Eating a burger
Eating a burger - 
Listen To The Story


In the audio for this story, the introduction incorrectly suggests the study's conclusion -- that knowing calorie counts of fast food items would not help people make healthier food choices. In fact, one of the study's recommendations for helping people make healthier food choices is to have calorie counts clearly posted. The corrected introduction appears in the text below.


Scott Jagow: The New York Restaurant Association is back in court today trying to stop the city from requiring calorie counts on menus. But a new study suggests calorie information might be just what the doctor ordered. Alisa Roth has more.

Alisa Roth: The new study says if fast food is there, we'll eat it. Harold Goldstein is executive director of the California Center for Public Health Advocacy, one of the groups that did the study.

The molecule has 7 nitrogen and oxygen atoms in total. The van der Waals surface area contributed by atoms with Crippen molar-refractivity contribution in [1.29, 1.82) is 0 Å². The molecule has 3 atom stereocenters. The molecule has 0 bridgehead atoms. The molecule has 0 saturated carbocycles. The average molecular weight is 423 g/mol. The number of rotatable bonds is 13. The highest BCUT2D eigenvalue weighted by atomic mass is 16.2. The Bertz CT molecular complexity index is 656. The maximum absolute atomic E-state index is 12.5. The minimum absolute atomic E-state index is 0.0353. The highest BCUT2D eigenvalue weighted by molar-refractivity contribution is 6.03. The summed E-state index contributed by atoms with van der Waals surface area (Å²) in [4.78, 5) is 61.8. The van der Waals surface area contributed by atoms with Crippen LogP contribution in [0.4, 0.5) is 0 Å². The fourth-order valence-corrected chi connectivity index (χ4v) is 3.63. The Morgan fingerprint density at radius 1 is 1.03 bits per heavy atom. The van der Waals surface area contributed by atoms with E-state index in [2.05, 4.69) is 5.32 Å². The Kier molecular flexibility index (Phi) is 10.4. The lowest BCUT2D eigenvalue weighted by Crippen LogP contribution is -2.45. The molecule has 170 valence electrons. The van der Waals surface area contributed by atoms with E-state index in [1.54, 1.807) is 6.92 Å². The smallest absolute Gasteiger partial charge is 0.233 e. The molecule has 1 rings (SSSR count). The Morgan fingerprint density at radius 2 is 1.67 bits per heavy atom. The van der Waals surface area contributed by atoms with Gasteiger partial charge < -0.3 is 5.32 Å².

Harold Goldstein: We're living in a junk food jungle and, not surprisingly, we're seeing rising rates of obesity and diabetes.

Twenty percent more diabetes and 23 percent more obesity to be exact, compared to people who live in neighborhoods with a lot of supermarkets and produce stores. Goldstein says it doesn't matter how much money people make, what race or ethnicity they are, their ages or how much they exercise.

Harold Goldstein:: So, what this study shows is that, whether we realize it or not, the food options available in our neighborhoods influence our health.

The study looked at 40,000 Californians, but Goldstein says the data will hold up anywhere in the country. Among other recommendations, he and his colleagues suggest cities limit the number of fast food restaurants and encourage groceries and other businesses that sell healthy food.

In New York, I'm Alisa Roth for Marketplace.